Is there any use for a multi protocol IR receiver/ transmitter? (1 Viewer)

mm1352000

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    I guess I should also mention the USB-UIRT.
    http://www.usbuirt.com/

    Those two - MCE-compatible and USB-UIRT - seem to be the most commonly mentioned transceivers on our forum.
     

    myscha

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    For receiving, each button-press is passed to software as a generic series of times (durations of pulses and spaces), plus the carrier frequency. From this, the software must decide which button was pressed. In other words, the end-user software is responsible for protocol support..
    The lib I use takes a quite different approach as it's intended to be used on small embedded systems with only one microcontroller. All the IR en-/decoding is done on the microcontroller and only 6 Bytes of data must be exchanged. My host application maps those bytes to a keyboard key or to key sequences. The host application developer doesn't need to have any idea about the underlying IR protocols. But to support new protocols the firmware of the device must be updated.

    The specifications answer this in the "Wake From Remote" section. In short: yes for S1 and S3. S4 and S5 are optional.
    Do you know any receiver that allows waking up from S4 or S5?

    Does it include a timer that wakes the PC at a given time from any state?
    I'm not sure if I understand you correctly. What I can say is that the end-user must press a specific button on the remote which generates a specific code/command which the receiver recognises. Again, the "Wake From Remote" section explains the details.
    The idea behind that comes from my former mainboards as most of them weren't able to wake on the integrated RTC. So I implemented an RTC in the device and now I don't have to rely on the mainboard any more.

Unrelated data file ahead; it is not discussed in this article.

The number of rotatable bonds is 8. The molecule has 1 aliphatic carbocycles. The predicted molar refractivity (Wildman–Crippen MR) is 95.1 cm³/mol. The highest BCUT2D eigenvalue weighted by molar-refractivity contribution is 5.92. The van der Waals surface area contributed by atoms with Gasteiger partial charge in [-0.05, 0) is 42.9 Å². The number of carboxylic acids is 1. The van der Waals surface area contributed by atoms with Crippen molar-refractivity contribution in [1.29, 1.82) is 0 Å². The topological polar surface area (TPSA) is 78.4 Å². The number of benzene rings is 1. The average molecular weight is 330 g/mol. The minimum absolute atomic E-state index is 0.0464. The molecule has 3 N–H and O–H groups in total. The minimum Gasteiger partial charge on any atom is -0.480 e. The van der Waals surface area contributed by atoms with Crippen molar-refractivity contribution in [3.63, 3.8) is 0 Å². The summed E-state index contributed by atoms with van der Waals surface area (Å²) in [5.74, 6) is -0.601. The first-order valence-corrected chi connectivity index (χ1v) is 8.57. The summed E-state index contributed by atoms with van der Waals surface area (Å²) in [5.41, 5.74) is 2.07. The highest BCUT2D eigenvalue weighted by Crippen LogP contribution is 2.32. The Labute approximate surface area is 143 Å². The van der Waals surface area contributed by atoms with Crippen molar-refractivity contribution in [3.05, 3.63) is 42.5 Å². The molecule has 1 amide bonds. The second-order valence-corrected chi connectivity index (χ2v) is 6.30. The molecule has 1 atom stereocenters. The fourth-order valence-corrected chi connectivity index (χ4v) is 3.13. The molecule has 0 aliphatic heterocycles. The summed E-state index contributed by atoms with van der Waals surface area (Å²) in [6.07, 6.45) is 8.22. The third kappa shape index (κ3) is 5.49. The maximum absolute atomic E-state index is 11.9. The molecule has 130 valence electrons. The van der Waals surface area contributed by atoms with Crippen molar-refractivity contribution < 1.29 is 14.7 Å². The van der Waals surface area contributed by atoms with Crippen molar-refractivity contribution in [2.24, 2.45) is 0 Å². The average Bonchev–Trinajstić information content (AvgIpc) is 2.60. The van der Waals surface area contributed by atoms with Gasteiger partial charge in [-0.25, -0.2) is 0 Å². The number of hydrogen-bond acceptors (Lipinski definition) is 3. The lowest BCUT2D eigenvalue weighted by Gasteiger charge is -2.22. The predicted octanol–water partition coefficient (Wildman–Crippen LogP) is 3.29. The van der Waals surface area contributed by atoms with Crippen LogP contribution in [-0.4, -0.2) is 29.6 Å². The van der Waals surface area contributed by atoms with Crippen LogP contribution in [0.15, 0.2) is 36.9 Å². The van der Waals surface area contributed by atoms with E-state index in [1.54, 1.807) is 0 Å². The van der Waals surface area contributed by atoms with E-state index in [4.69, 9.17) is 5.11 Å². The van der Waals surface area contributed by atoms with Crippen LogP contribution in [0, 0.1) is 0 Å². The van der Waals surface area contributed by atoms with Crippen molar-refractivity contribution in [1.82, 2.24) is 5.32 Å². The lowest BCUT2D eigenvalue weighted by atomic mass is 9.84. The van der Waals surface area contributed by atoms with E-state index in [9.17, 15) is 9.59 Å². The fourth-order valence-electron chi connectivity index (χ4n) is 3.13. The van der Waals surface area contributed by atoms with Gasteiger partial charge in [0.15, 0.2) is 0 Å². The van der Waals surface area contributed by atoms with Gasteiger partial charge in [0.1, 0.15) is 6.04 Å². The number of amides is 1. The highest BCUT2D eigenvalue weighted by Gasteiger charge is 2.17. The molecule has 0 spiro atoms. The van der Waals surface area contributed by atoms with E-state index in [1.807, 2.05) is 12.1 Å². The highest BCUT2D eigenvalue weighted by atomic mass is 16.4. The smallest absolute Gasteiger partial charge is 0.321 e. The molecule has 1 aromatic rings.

mm1352000

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    But to support new protocols the firmware of the device must be updated.
    Yes, this makes sense. As you say, it's the opposite approach. Depending on the application, some people may consider this to be a strength while other people may consider it to be a weakness.

    All the IR en-/decoding is done on the microcontroller and only 6 Bytes of data must be exchanged. My application maps those bytes to a keyboard key or to key sequences. The application developer doesn't need to have any idea about the underlying IR protocols.
    So for transmitting, how does the application developer specify the protocol to use?

    Do you know any receiver that allows waking up from S4 or S5?
    I'm not particularly familiar with the various implementations, so I have to say no... but I assume there may be some.
     

    Stéphane Lenclud

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    Can the the MCE device wake the PC from all power states?
    • Most MCE devices simply plug in a USB port, they could be able to wake up from S5 when paired with a motherboard which supports USB standby power and wake-on-USB. (I never tested that)
    • Some MCE devices are using CIR ports instead of USB, for those you will need such a port on your motherboard obviously and I believe you can wake up from S5 then. (I never tested that)
    • Very few MCE devices can wake up your PC from S5 no matter what motherboard you are using. Those devices intercept your motherboard power switch and obviously need access to standby power one way or another. (Been using three different such devices: SoundGraph iMon, Simerec PCS-MCE, Inteset PC-IRS5-01 )

    Does it include a timer that wakes the PC at a given time from any state?
    Most don't, except maybe SoundGraph iMon but that's an old legacy hardware anyway.

    Obviously there are loads of MCE receivers out there, so there's no need to develop another one, I think. Does it have shortcomings? Maybe something could be improved.
    There is indeed loads of MCE devices out there but when it comes to being capable to wake up from S5 no matter your motherboard the only reliable and readily available solution I know of is that Inteset PC-IRS5-01.
     
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    HTPCSourcer

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    when it comes to being capable to wake up from S5 not matter your motherboard the only reliable and readily available solution I know of is that Inteset PC-IRS5-01.